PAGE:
There was one surprise in Winner’s case, however, and perhaps this really should serve as a warning to would-be leakers in the Trump era: the speed at which criminal charges were brought. It took the FBI just days to identify and apprehend Winner. In fact, the Justice Department’s announcement of the charges coincided nearly simultaneously with the Intercept’s publication of a redacted version of the leaked document, which the outlet said arrived anonymously via U.S. mail.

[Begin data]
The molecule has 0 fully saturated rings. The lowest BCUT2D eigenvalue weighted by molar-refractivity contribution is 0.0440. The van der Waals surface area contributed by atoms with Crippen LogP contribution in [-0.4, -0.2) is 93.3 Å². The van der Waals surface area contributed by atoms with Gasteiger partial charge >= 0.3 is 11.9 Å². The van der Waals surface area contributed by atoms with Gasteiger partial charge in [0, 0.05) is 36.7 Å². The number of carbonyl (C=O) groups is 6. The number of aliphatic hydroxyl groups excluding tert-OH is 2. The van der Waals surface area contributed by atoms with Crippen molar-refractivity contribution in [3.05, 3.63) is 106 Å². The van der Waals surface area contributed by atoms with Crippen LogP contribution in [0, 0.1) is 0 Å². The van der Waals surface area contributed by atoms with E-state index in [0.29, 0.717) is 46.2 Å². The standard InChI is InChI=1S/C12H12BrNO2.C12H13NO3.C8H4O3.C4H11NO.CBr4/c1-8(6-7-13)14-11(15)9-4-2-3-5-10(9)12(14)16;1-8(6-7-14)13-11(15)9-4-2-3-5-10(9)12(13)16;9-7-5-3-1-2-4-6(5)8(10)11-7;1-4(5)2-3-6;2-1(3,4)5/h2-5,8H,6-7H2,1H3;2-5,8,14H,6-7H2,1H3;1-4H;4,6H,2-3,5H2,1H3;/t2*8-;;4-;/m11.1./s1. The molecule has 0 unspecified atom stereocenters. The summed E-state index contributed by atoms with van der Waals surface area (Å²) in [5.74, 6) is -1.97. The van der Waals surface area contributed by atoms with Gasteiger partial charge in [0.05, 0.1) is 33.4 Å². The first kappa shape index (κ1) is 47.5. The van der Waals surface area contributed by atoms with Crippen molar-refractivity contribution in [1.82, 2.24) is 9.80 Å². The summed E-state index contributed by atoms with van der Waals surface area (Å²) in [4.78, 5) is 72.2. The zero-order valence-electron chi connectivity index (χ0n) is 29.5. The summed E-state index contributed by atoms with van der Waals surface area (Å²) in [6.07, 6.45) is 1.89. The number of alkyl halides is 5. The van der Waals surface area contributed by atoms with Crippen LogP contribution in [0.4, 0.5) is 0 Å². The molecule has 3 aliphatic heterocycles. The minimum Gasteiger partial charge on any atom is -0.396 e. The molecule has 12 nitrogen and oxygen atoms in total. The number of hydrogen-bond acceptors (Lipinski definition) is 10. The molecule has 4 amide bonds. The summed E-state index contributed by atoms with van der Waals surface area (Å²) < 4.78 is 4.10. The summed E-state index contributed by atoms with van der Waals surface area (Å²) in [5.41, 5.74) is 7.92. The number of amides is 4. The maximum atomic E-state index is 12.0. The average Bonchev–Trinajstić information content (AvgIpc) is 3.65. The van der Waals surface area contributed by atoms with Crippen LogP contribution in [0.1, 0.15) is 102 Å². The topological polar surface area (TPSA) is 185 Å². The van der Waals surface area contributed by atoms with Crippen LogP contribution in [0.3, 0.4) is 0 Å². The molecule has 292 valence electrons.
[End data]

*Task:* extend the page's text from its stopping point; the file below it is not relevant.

Partly because the case was made so quickly, critics have accused the Intercept’s reporters of burning their source by failing to take proper operational security precautions. They point to the claim in the FBI’s affidavit that government investigators took note of the folds in the document shown to them by the Intercept and speculated that it had been printed by the leaker, a lucky guess on their part (especially since the folds could have been created instead by the journalists). In any event, that led the government to determine that only six individuals had printed this specific document, and only one — Winner — had been in contact with the Intercept from her personal email account, which she had accessed from her work computer. The case could not have been handed more easily to the government on a silver platter.